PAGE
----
Dealing with investors is tricky for all entrepreneurs. But as a member of Generation Y, you don’t just have to field questions about your product or business model; you also have to learn how to anticipate and respond to common misconceptions about you.
As you probably know, Generation Y has a reputation. Most investors assume you’re tech-savvy and socially responsible, but the positive stereotypes pretty much end there. Here’s what investors are probably thinking about you before you ever walk through the door:
- Generation Y doesn’t care about ROI. Many dot-com-era investors recall how so many Silicon Valley startups were launched without a clear strategy for earning money. They’re wary of idealistic entrepreneurs without a solid financial strategy and articulated plan for growth.
- Generation Y wants collaboration, not direction. Investors assume you know you have other options, such as crowdfunding or angel groups. They may assume you want to use them for their industry expertise or business acumen, rather than form a lasting relationship.
To make a positive impression on investors, use these preconceptions to your advantage. Instead of highlighting how tech-savvy you are (which they already assume), use that time to talk about the viability of your idea. Make it clear from the first meeting that you’re focused on ROI and looking for a long-term partnership.
4 Things to Consider Before Meeting With Investors
In addition to addressing common generational stereotypes head-on, new entrepreneurs should spend a lot of time preparing for their first meeting to win over investors from the start.
- Decide whether you really need investments. Look at your business and decide exactly why you need startup cash. Will it make your company grow faster? Will it make your idea more successful? Always keep your funding as lean as possible. You’d be surprised by how much you can do on your own.
- Try letting someone else make decisions. Ask a friend or employee to make decisions about the future of your company for a few days to see how it feels. Will you be able to handle someone else making decisions for your business? If not, seriously consider whether to ask for investments. With a little more financial freedom comes less autonomy.
- Understand investors’ motivation. Investors are not friends or advisors. Even investors who want to give back or help an industry are still primarily interested in profit, so you need to show them how your business is going to make them money.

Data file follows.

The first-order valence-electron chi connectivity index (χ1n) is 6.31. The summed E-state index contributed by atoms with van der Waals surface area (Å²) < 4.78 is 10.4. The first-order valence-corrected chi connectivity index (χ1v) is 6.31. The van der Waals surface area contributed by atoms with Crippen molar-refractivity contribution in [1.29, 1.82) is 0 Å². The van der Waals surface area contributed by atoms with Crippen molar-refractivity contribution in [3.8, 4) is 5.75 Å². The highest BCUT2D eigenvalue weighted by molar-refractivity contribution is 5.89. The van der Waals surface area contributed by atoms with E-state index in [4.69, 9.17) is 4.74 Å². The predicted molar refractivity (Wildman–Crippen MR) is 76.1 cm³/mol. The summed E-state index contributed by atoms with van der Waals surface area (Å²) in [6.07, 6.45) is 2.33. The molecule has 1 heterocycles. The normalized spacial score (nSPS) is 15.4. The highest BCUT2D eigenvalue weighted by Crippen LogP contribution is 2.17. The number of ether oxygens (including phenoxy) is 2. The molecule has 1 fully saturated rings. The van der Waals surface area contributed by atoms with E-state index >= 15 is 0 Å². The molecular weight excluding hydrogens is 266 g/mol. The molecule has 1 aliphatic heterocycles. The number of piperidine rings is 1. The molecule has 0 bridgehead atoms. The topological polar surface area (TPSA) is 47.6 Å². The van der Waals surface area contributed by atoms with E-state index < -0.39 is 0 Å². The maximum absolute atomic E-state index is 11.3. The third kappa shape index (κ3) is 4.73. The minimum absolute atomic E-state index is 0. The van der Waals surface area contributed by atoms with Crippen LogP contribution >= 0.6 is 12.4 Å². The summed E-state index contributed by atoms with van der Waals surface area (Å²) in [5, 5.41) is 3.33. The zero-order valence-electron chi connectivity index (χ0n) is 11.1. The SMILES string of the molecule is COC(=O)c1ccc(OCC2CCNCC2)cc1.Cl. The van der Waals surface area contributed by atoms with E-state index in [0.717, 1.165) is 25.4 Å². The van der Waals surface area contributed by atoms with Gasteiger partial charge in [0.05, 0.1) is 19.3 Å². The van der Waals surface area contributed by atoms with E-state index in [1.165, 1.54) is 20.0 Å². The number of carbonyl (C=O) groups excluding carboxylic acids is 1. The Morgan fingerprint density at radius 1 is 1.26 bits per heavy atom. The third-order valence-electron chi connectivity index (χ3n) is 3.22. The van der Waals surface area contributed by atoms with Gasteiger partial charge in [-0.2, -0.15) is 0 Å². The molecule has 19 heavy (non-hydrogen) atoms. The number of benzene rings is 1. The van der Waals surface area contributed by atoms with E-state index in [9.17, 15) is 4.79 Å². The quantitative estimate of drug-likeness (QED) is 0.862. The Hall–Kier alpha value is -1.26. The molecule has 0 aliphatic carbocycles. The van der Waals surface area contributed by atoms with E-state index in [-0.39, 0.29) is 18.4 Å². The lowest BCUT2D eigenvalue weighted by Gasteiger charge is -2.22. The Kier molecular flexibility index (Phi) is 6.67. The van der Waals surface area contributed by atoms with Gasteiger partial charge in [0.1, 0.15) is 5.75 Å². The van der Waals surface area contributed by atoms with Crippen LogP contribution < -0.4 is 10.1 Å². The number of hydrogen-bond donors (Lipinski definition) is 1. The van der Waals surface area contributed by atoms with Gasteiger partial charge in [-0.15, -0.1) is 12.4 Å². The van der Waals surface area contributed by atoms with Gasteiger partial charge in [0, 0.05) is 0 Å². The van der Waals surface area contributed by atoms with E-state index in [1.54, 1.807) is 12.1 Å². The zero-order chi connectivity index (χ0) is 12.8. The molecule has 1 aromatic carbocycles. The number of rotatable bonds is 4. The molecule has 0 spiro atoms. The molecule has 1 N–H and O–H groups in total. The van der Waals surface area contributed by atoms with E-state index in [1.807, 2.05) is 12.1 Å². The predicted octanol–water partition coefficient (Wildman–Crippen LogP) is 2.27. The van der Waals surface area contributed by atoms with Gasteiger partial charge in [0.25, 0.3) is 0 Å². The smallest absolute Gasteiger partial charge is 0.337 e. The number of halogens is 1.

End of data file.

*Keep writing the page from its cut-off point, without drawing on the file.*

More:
- Build success. If you want to attract investors, demonstrate success before approaching them. Whether it’s building a strong customer base regionally or validating your business through crowdfunding, success breeds success. Investors will see your initiative and results-driven mindset as a sign of your ability to produce results in the future.
2 Essential Tips for Meeting Investors
Once you’ve decided that you actually want to work with investors, it’s time to pitch. Pitching your idea for the first time can be intimidating, so here are a few tips to put you at ease:
- Start the conversation with crowdfunding. New projects, ranging from video games to movies, are being created through crowdfunding. Show investors the traction you’ve built with your fans on social media. Even if you haven’t raised a lot of money, a group of contributors or users grabs investors’ attention and reflects well on your business.
- Have a profit strategy. Determine a clear point in the future when you plan to start earning money. Nothing frustrates investors more than a great idea with little future earnings potential.
The No. 1 Mistake to Avoid
The biggest mistake I see Generation Y entrepreneurs make when pitching to investors is coming poorly prepared. Pitching your idea without financial projections or plans for future growth makes an investor doubt your ability to put your plan into action.
Great ideas often go unfunded because investors don’t grasp their value, but the burden isn’t on the investors to understand a business’ potential — it’s on you to convince them.
Generation Y has many traits that make them great entrepreneurs, but they also have a lot of preconceived notions to overcome. Do your homework, come prepared, and pitch with confidence. If you have a great idea and a solid strategy, you won’t be ignored for long.
Have you faced pushback from investors as a young entrepreneur? How did you overcome their objections?
Matthew Gordon is president and CEO of Gordon Group, a holding company that primarily managesGraduationSource andAvanti Systems USA. Gordon strives to foster positive corporate culture and empower young minds.